We begin with our own “suffering,” our own “discontentment”. We must stop trying to be what we are not. There are times when I, Seijaku Roshi, am filled with “fear and even worriment”. Having grown up in a family of Sicilians and Germans it has taken many, many years to balance the strong from the weak. I had to learn to “be strong” and when afraid, reach out and ask for what I needed. Most especially it has only been recently, since I was diagnosed with cancer, that I have learned the wondrous, miraculous, infinite power of the words, “I Love You.” What followed was a sense of deep connection with “other” which always lead to the words, “Please, please, take care of yourself.” I now know more than ever that the “interconnectedness” we share is truly “interconnected”. “Other’s” well-being is so essential for my own.

The Buddhist word for love is, “Maitrī (Sanskrit; Pali: mettā) means benevolence, loving-kindness, friendliness, amity, good will, and active interest in others.” We cannot truly love one-another apart from an active interest in other’s happiness and well-being. There are days in which it feels so impossible to consider others suffering while I, feel lonely, painful, and fearful. It is then that, always by some great mystery, someone calls me, someone emails me, they share their suffering, and in that moment my own is resolved, at least for the moment.

I realize that I am speaking of a generations old idea —“Love One another.” Perhaps we keep “speaking about it” because we need to stop speaking about it and consciously and deliberately, with audacity, with courage, and with faith, begin to act on it now, “as if our lives depend on it as well as the life of the Great Benefactor, our Mother Earth.” Because it Does!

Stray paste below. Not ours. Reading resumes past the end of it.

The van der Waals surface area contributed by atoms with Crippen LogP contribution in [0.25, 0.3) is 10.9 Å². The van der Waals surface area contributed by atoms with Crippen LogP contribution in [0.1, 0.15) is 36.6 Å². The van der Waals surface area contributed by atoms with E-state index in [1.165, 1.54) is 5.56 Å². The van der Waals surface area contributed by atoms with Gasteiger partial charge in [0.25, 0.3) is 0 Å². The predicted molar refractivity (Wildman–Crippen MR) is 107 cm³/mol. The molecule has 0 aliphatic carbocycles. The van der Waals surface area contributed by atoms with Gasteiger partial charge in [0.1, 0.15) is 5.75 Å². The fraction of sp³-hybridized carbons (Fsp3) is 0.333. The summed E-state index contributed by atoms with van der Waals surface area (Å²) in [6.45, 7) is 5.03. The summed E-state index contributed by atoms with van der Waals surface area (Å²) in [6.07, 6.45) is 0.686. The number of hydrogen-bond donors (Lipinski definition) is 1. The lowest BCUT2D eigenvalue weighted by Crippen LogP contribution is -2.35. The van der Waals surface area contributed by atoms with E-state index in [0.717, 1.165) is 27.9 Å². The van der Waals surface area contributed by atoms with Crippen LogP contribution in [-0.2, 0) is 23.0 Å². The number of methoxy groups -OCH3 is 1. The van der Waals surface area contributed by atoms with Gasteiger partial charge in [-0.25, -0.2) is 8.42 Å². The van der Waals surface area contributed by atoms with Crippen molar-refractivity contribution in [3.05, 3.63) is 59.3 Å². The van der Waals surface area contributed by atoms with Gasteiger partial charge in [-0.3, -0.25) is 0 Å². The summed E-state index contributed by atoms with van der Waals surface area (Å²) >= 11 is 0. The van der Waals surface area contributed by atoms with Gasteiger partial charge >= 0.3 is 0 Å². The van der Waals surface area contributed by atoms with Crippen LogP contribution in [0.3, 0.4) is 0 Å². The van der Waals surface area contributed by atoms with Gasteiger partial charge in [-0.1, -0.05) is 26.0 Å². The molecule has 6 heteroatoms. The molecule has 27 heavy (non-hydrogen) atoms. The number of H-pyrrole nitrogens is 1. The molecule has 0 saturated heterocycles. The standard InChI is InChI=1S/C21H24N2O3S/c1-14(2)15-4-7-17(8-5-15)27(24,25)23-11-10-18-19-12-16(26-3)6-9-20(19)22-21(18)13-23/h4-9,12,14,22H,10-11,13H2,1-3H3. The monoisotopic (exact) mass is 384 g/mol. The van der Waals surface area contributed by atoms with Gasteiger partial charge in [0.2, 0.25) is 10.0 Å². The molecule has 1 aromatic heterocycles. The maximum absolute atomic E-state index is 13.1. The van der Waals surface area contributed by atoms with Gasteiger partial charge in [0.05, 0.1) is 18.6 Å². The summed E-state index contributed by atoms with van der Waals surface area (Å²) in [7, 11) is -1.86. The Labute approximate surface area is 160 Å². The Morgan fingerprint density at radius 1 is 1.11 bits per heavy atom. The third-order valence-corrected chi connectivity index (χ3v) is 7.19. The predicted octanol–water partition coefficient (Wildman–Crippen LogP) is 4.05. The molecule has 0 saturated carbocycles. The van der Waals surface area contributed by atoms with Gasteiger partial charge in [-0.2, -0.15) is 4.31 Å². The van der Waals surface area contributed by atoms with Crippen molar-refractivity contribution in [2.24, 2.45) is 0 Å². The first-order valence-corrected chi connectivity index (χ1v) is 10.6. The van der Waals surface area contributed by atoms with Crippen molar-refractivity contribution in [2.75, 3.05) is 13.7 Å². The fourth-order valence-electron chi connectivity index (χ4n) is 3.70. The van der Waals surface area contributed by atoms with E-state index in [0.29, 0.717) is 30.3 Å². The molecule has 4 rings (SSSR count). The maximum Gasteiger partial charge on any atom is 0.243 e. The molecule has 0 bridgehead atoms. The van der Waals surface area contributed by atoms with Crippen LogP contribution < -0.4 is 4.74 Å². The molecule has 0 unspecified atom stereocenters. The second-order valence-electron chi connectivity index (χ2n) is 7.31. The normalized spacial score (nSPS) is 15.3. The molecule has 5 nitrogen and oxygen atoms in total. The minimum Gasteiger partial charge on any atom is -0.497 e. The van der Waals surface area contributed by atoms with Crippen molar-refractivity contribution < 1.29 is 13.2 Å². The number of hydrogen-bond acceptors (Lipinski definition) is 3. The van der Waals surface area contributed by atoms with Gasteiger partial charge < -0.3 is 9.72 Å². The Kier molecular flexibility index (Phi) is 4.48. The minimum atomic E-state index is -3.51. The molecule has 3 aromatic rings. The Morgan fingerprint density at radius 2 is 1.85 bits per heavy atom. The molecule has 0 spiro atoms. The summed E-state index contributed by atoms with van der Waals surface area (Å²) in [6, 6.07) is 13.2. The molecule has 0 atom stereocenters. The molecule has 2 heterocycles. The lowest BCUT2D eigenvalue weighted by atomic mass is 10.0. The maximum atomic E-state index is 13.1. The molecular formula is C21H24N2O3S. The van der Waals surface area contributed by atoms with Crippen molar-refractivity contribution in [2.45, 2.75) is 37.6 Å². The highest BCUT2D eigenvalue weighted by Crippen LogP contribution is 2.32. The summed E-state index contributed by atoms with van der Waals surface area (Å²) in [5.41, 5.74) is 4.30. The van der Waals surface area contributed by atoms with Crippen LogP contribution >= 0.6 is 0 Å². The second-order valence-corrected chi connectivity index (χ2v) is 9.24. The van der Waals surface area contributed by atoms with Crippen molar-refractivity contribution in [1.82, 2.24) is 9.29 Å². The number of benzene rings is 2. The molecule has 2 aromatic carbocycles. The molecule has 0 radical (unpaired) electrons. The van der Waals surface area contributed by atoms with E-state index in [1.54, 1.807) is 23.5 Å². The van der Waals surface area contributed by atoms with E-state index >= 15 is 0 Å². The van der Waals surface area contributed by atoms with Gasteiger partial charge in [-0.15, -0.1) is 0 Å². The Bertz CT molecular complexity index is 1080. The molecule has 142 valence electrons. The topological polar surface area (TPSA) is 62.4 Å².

We can no longer put off to tomorrow what must be attended to today if there will be a tomorrow for any one of us.

Start with yourself. May your words and actions you think and speak when you are speaking to your lifelong “secret friend,” be benevolent, loving, kind, gentle, always forgiving, friendly, always with good will, and patiently interested. Once you have achieved this for yourself, extend it outward to your spouse or partner, then to your sibling; children; grandchildren, your entire family. The your neighbor and finally the stranger you meet everyday everywhere. Do this deliberately and with commitment every single day and as often as possible throughout the day. You and I know when we put down our “sabers” we can never get enough of it — neither can they!

Let’s make a promise to each other. Let’s promise we will do just this. We can start with one another — “I Love You!” “Please, Please take care of yourself!”

I really Do Love You!

Seijaku Roshi

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1 Comment Post a comment
  1. Tatiana Piotroff
    Dec 25 2020

    Thank you, Roshi, for your kindness. Merry Christmas! May you be healthy and peaceful.


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Nicole Belopotosky

Everyday Art Blog


San Francisco Bay Area portrait and nature photographer


Pure food rules. Artificiality drools.

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A field guide to living an intentional, creative and fun life -- with children.